Fire and The Wheel
The evening of October 17, 2012, I attended one of the Kennedy Center’s 365 free shows at 6:00 pm, which are presented on their Millennium Stage. The show was a performance by indie DC based rock group “Fire and The Wheel.” To say the least, it was a performance I wish I could soon forget. The entire time I was there I sat in my seat, hoping that the people in the crowd over thirty would not associate my youth with the music that was being played. I, myself, felt embarrassed just watching the group preform. An occasional laugh as I looked at my feet was all I could do to remedy this for the hour long performance.
The Millennium Stage’s seating was full. Ushers lined the rows of seats, wearing the classic style theater red uniform. Soft ambient light from the setting sun filled the giant marble halls, as rich red drapes hung all around. The neoclassical structure of the Center made me feel as if I was to enter a grand ball. And, since it was happy hour, it was clearly visible that this was one of the main attractions. I felt excited, I felt privileged being in such an extravagant building, I was ready to hear some music.
Promptly, at 6:00pm, Brandon Wetherby of the Huffington Post DC, introduced the band. In a second I could read the band like a book. Vintage style clothing, vests, pin striped pants and the lead vocalist, Joey Harrison, had a handle bar mustache; hipsters (oh no).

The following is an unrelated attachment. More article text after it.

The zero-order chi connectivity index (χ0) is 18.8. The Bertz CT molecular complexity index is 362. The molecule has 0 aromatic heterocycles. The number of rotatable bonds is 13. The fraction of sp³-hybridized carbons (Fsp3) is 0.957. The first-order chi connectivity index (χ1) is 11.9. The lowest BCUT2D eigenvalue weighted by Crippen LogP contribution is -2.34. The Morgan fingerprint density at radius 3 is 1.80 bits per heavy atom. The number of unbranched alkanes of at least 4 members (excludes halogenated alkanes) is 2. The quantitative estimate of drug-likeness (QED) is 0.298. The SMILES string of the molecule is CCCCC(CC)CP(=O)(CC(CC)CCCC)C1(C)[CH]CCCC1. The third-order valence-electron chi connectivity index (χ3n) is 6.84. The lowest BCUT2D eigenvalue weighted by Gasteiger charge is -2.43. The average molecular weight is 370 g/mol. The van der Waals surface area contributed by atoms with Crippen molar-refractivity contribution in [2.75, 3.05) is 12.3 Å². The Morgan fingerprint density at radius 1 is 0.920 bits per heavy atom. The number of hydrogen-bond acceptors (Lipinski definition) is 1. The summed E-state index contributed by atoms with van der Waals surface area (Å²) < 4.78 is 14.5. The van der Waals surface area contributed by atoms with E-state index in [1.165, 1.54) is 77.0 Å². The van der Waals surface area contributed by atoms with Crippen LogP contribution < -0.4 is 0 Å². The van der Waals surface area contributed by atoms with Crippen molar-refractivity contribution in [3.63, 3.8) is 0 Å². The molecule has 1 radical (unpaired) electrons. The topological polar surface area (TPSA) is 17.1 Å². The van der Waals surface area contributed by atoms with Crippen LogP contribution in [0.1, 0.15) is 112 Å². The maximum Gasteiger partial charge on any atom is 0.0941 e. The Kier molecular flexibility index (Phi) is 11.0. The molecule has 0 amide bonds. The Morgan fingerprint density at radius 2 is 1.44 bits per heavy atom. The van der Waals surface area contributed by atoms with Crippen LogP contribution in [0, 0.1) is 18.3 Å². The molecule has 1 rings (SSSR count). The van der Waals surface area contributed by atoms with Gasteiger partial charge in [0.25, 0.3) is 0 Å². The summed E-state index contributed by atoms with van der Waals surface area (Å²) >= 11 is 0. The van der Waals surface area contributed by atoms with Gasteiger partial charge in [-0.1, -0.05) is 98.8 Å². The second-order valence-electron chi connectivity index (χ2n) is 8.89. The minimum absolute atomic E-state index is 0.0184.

After a minute I could tell it was going to be a long night. It was evident that the group tried to pull inspiration from classic rock groups, such as The Doors, David Bowie, and Pink Floyd. These styles were then mixed with alternative sounds of modern underground bands, utilizing a wide arrange of instruments and unconventional music patterns. Although the group’s concept sounded interesting and eclectic, it fell short of anything worthwhile to listen to. Often they were out of key, droned on, the beat did not match the melody and the timing of the harmonizing was off. The drums overpowered the other instruments, the sound mixing was off, and a any clarity and crispness was non-existent. Out of nowhere they would switch keys, pause the song abruptly, then they would just continue playing. The bass was kept at a frequency that reverberated throughout the hall and was similar to an air conditioner’s gray noise that makes everything else inaudible. The lead singer often just spoke in time with the music, only yelling louder when it was time to provide some sense of emphasis.
If you like nails on a chalkboard, a dog park, and an elementary school concert all thrown together, then “Fire and The Wheel” is for you. However, I liked the seats; they were comfortable.